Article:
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Goth Couple Opens Up About Their Unconventional Graveyard Engagement And Wedding Ceremony

Taylor Martin and Jason Shirtz (Bridget Barr/ PA Real Life)

A couple who bonded over their love of the “dark side of life" have shared romantic memories of their marriage proposal and wedding – which both took place in graveyards.

Feeling “like misfits" before they met at The State University of New York in Potsdam in 2015, Taylor Martin, 25, and Jason Shirtz, 38, soon found a common interest in alternative style and music – and cemeteries of any kind.

Running the online shop and market stall Darque Crystals together – selling Goth-inspired goods like black capes, fake blood and miniature skulls – Jason proposed in February 2018 in “the nearest graveyard he could find" and they tied the knot in October 2019 in a pagan “medieval-themed ceremony" in Bayside Cemetery.

Pot of skulls that the couple sell at Darque Crystals (Collect / PA Real Life)

Jason said:

“For me it was a bit of a happy accident that I fell in love with a Goth woman."
“Goth culture is all about darkness and I've always liked hanging out in graveyards. I actually find them romantic and not scary in the slightest."
“I enjoy walking around them and having time to think. There's something really therapeutic about them."

Taylor Martin and Jason Shirtz (Collect / PA Real Life)

Meanwhile, Taylor's interest in graveyards was first sparked by her love of Goth music and bands like The Cure and Rosetta Stone, which she discovered as a young adult.

She explained:

“Being a Goth doesn't necessarily mean you have to be into graveyards. But a lot of the music is dark, and graveyards provide a fitting backdrop to it, so I was naturally drawn to them."
“I was a bit of a misfit living in a very conservative area and I don't think people understood my interests. I started dressing alternatively back when I was a teenager – although I did it badly."

Taylor Martin and Jason Shirtz on their wedding day (Bridget Barr/ PA Real Life)

She added:

“I would just throw together black clothing and try and rock it."
“But it was when I started listening to Goth music as a young adult that I really embraced the style – rather than just being a confused teenager."

It was becoming a mature student and studying drama in 2014 in Potsdam – where Jason met Taylor, who also studied at the college, and was bowled over by her confident style – that Jason adopted a Goth lifestyle.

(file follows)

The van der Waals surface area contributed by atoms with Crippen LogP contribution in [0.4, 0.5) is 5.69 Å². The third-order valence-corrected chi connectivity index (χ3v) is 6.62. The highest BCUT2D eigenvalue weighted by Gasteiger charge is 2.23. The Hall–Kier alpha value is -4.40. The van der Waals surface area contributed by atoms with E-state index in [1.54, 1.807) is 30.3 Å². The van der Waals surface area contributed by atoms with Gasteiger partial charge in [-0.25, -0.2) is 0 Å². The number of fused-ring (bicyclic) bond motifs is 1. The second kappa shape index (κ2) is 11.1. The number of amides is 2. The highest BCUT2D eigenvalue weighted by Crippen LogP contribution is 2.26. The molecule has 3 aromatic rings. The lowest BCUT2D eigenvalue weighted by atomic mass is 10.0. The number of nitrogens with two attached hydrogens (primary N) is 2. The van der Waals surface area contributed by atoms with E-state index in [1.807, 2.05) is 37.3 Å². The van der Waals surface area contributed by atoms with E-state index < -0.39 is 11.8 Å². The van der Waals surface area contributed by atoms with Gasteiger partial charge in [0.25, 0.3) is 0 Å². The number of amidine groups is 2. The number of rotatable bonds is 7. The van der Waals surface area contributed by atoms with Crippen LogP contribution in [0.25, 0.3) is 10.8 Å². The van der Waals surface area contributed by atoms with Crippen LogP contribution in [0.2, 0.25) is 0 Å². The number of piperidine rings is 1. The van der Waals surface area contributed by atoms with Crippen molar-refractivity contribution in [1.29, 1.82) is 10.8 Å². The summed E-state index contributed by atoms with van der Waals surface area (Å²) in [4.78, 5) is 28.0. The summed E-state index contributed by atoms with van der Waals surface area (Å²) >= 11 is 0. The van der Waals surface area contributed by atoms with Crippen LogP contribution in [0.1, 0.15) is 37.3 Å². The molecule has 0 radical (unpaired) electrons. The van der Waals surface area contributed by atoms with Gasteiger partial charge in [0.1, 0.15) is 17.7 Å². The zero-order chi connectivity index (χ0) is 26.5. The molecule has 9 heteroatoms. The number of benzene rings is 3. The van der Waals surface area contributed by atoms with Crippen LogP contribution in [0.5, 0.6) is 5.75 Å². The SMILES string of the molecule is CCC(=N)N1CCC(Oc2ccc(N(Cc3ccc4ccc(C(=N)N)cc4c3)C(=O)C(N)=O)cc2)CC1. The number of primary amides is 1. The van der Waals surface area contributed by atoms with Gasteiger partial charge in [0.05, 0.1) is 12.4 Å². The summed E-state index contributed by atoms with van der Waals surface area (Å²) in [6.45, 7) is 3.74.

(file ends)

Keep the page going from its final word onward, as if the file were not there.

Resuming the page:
Taylor Martin and Jason Shirtz on their wedding day (Bridget Barr/ PA Real Life)

“I was a bit of gaming nerd and a bit of a misfit growing up – but never into Goth culture," he said. “The first time I became interested in it was when I met Taylor. I remember thinking she was striking and beautiful."

“I wanted to get to know her, but despite her bold look, she was shy and introverted. A lot of the time when I spoke to her, I'd only get a one word answer."

Darque Crystal pots of fake blood (Collect/ PA Real Life)

But Jason's persistence paid off and they quickly became friends.

“Back then I was so shy," Taylor recalled. “Not many people understood me, and Jason was one of the only people that really got through to me."

“Jason was really interested in Goth music, and I knew all about it, so we quickly bonded over that."

Darque Crystal jewelry (Collect/ PA Real Life)

After a year of friendship, in October 2016 the couple made their relationship official.

But, over a year later, by then head over heels in love, when Jason wanted to propose, he felt he should check with her first rather than putting her on the spot.

So, during a long walk, on an unusually warm day in February 2018, he asked her if she would be interested in getting married.

Taylor Martin wearing Darque Crystal jewelry (Collect/ PA Real Life)

“Taylor's a very independent woman, so I felt like I should check that she was interested in the institution of marriage before I asked her," he said. “Thankfully she said she was!"

Seizing the opportunity, just moments later, Jason whisked her into the nearest graveyard and popped the question.

“Yes, I am that guy who just minutes after she told me she'd want to marry me scooted her into a nearby graveyard and asked her officially," he said.

Taylor Martin (Bridget Barr/ PA Real Life)

“I didn't have a ring handy, but I did get down on one knee. Annoyingly, at that exact moment, one of my friend's called me and I quickly hung up."

He added:

“Actually, it was a good thing, because now we know the exact time when we got engaged from the phone records."

Deciding to have an 18 month engagement, so they had plenty of time to plan their big day – which was loosely themed around medieval witchcraft – the couple started looking for the perfect location for their wedding.